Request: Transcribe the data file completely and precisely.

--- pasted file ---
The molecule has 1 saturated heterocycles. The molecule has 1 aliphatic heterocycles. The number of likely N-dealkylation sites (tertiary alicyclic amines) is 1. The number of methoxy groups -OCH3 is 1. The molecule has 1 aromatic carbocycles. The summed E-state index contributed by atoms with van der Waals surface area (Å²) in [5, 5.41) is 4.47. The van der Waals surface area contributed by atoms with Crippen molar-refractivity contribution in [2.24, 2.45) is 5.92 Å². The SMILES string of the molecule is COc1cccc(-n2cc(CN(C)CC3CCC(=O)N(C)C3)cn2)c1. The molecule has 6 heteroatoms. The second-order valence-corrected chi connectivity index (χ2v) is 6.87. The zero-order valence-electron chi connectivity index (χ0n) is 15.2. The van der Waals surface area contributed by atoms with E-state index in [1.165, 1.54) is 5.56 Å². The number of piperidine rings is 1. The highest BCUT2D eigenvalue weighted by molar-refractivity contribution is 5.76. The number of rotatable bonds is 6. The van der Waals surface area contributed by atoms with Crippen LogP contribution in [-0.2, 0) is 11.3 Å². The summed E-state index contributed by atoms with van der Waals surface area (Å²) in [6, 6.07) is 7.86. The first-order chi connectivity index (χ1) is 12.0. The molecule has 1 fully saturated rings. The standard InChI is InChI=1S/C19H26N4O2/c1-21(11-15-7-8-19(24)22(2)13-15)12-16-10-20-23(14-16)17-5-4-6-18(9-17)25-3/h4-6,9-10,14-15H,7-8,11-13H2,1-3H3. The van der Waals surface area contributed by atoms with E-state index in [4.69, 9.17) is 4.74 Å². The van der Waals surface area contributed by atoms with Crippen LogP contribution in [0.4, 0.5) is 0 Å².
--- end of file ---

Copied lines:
The molecule has 1 saturated heterocycles. The molecule has 1 aliphatic heterocycles. The number of likely N-dealkylation sites (tertiary alicyclic amines) is 1. The number of methoxy groups -OCH3 is 1. The molecule has 1 aromatic carbocycles. The summed E-state index contributed by atoms with van der Waals surface area (Å²) in [5, 5.41) is 4.47. The van der Waals surface area contributed by atoms with Crippen molar-refractivity contribution in [2.24, 2.45) is 5.92 Å². The SMILES string of the molecule is COc1cccc(-n2cc(CN(C)CC3CCC(=O)N(C)C3)cn2)c1. The molecule has 6 heteroatoms. The second-order valence-corrected chi connectivity index (χ2v) is 6.87. The zero-order valence-electron chi connectivity index (χ0n) is 15.2. The van der Waals surface area contributed by atoms with E-state index in [1.165, 1.54) is 5.56 Å². The number of piperidine rings is 1. The highest BCUT2D eigenvalue weighted by molar-refractivity contribution is 5.76. The number of rotatable bonds is 6. The van der Waals surface area contributed by atoms with Crippen LogP contribution in [-0.2, 0) is 11.3 Å². The summed E-state index contributed by atoms with van der Waals surface area (Å²) in [6, 6.07) is 7.86. The first-order chi connectivity index (χ1) is 12.0. The molecule has 1 fully saturated rings. The standard InChI is InChI=1S/C19H26N4O2/c1-21(11-15-7-8-19(24)22(2)13-15)12-16-10-20-23(14-16)17-5-4-6-18(9-17)25-3/h4-6,9-10,14-15H,7-8,11-13H2,1-3H3. The van der Waals surface area contributed by atoms with E-state index in [4.69, 9.17) is 4.74 Å². The van der Waals surface area contributed by atoms with Crippen LogP contribution in [0.4, 0.5) is 0 Å².